Wood says that while at Oxford Cressy was ‘accounted a quick and accurate disputant, a man of good nature, manners, and natural parts, and when in orders, no inconsiderable preacher. But after he had spent divers years in a religious order, and was returned into England, his former acquaintance found great alterations in him as to parts and vivacity, and he seemed to some to be possest with strange notions, and to others a reserved person, and little better than a melancholic. Which mutation arose, not perhaps known to him, upon his suddenly giving himself up to religion, the refinedness of his soul and the avoiding of all matters relating to human and prophane learning as vanities.’
His works are: 1. ‘Exomologesis; or a faithful narrative of the occasion and motives of the Conversion unto Catholique Unity of Hugh Paulin de Cressy,’ Paris, 1647, 1653, 12mo. 2. ‘Appendix to the Exomologesis: being an Answer to J. P.'s Preface to Lord Falkland's Discourse of Infallibility,’ Paris, 1647, 8vo, also printed in the 2nd edit. of the ‘Exomologesis.’ Wood says: ‘This Exomologesis was the golden calf which the English papists fell down and worshipped. They brag'd that book to be unanswerable, and to have given a total overthrow to the Chillingworthians, and book and tenets of Lucius lord Falkland.’ In 1662 Cressy had a controversy with Morley, bishop of Winchester, relative to a passage in the ‘Exomologesis.’ Copies of his letter and the bishop's reply are preserved in Addit. MS. 21630. 3. ‘Arbor Virtutum, or an exact Model in the which are represented all manner of Virtues,’ 1649, manuscript preserved at Ugbrooke, Devonshire (Gillow, Bibl. Dict. of the English Catholics, i. 594; Oliver, Catholic Religion in Cornwall, 510). 4. ‘Certain Patterns of Devout Exercises of immediate Acts and Affections of the Will,’ Douay, 1657, 8vo. 5. ‘A Non est inventus, return'd to Mr. Edward Bagshaw's Enquiry, and vainly boasted Discovery of the Weakness in the Grounds of the Church's Infallibility. By a Catholick Gentleman,’ 1662, 12mo. 6. ‘A Letter written to an English gentleman, July 16th, 1662, concerning Bishop Morley’ [Lond.], 1662, reprinted with some of Bishop Morley's ‘Treatises,’ 1683. This elicited from Dr. Morley ‘An Answer to Fr. Cressy's Letter,’ Lond. 1662. 7. ‘Roman Catholick Doctrines no Novelties: or, an Answer to Dr. Pierce's Court-Sermon, miscall'd the Primitive Rule of Reformation. By S. C.,’ 1663, 8vo. Answers to this treatise were published by Dr. Thomas Pierce and Daniel Whitby. 8. ‘The Church History of Brittany, or England, from the beginning of Christianity to the Norman Conquest’ [Rouen], 1668, fol. This volume only brought the history down to about 1350. It was taken mostly from the ‘Annales Ecclesiæ Britannicæ’ of the jesuit Michael Alford [q. v.], the first two vols. of Dugdale's ‘Monasticon,’ the ‘Decem Scriptores Hist. Anglicanæ,’ and Father Augustine Baker's manuscript collections. Cressy has been severely censured, particularly by Lord Clarendon, for relating many miracles and monkish legends in this work, but Wood defends him on the ground that he quotes his authorities and leaves the statements to the judgment of his readers, while he is ‘to be commended for his grave and good stile, proper for an ecclesiastical historian.’ 9. ‘Second Part of the Church History of Brittany, from the Conquest downwards,’ manuscript formerly in the Benedictine monastery at Douay. For many years it was lost, but it was discovered at Douay in 1856 (Gillow, i. 596; Catholic Magazine and Review, ii. 123). It was never published, on account of some nice controversies between the see of Rome and some of our English kings, which, it was thought, might give offence (Dodd, Church Hist. iii. 308). 10. ‘First Question: Why are you a Catholick? The Answer follows. Second Question: But why are you a Protestant? An Answer attempted in vain. By S. C.,’ Lond. 1672, 1686, 4to. 11. ‘Fanaticism fanatically imputed to the Catholick Church by Dr. Stillingfleet, and the Imputation refuted and retorted,’ 1672, 8vo; also printed in ‘A Collection of several Treatises in answer to Dr. Stillingfleet,’ 1672, 8vo. 12. ‘An Answer to part of Dr. Stillingfleet's book, intitul'd, Idolatry practis'd in the Church of Rome,’ 1674, 8vo. 13. ‘An Epistle Apologetical of S. C. to a Person of Honour, touching his Vindication of Dr. Stillingfleet,’ 1674, 8vo. The ‘person of honour’ was the Earl of Clarendon, who had been an intimate friend of Cressy at Oxford. 14. ‘Reflexions on the Oath of Allegiance.’ 15. An oration in praise of Henry Briggs, who published ‘Arithmetica Logarithmica,’ Lond. 1624, fol.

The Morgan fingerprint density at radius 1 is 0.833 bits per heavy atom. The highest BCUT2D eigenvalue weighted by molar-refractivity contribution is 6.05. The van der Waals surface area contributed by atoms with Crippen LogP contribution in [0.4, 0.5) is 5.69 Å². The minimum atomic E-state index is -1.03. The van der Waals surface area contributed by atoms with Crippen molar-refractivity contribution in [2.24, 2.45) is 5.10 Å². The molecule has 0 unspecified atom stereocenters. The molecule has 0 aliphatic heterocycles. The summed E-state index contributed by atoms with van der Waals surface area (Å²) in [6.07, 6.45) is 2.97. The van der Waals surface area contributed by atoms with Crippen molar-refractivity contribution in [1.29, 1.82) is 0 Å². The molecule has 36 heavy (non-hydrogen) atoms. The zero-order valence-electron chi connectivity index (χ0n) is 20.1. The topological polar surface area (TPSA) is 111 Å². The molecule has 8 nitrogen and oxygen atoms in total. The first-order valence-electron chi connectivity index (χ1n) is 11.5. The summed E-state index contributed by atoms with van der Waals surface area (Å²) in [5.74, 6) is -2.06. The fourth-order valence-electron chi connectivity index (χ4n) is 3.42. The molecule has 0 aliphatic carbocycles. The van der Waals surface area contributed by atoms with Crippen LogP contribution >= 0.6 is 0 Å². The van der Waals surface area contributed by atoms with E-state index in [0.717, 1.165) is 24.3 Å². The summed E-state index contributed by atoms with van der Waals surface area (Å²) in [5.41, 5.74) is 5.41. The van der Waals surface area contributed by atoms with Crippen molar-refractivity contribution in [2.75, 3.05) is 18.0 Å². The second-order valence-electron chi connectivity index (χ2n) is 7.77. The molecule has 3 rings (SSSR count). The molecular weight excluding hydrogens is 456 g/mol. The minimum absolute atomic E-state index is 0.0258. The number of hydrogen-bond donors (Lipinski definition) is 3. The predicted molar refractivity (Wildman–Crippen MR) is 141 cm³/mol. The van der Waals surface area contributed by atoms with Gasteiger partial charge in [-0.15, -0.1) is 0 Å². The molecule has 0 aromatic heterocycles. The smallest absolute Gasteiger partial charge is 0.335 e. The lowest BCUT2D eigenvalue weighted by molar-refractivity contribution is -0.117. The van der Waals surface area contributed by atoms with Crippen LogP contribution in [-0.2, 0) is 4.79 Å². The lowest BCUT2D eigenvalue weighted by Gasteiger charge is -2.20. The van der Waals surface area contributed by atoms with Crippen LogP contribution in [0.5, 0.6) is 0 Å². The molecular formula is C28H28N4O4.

He also edited Father Augustine Baker's ‘Sancta Sophia,’ 2 vols. Douay 1657; Walter Hilton's ‘Scale of Perfection,’ Lond. 1659; Mother Juliana's ‘Sixteen Revelations of Divine Love,’ 1670; and left in manuscript an abridgment of Maurice Chauncey's ‘Cloud of Unknowing.’[Authorities cited above; also Biog. Brit. (Kippis); Catholic Mag. and Review (Birmingham, 1832), ii. 121; Dodd's Church Hist. iii. 307; Jones's Popery Tracts, 132, 157, 222, 223, 224, 242, 462; Ware's Writers of Ireland (Harris), 356; Wood's Athenæ Oxon. (Bliss), iii. 1011, Fasti, i. 277, 411, 419, 451, ii. 236; Wood's Life (Bliss), pp. lxv, lxix, lxx, lxxv.]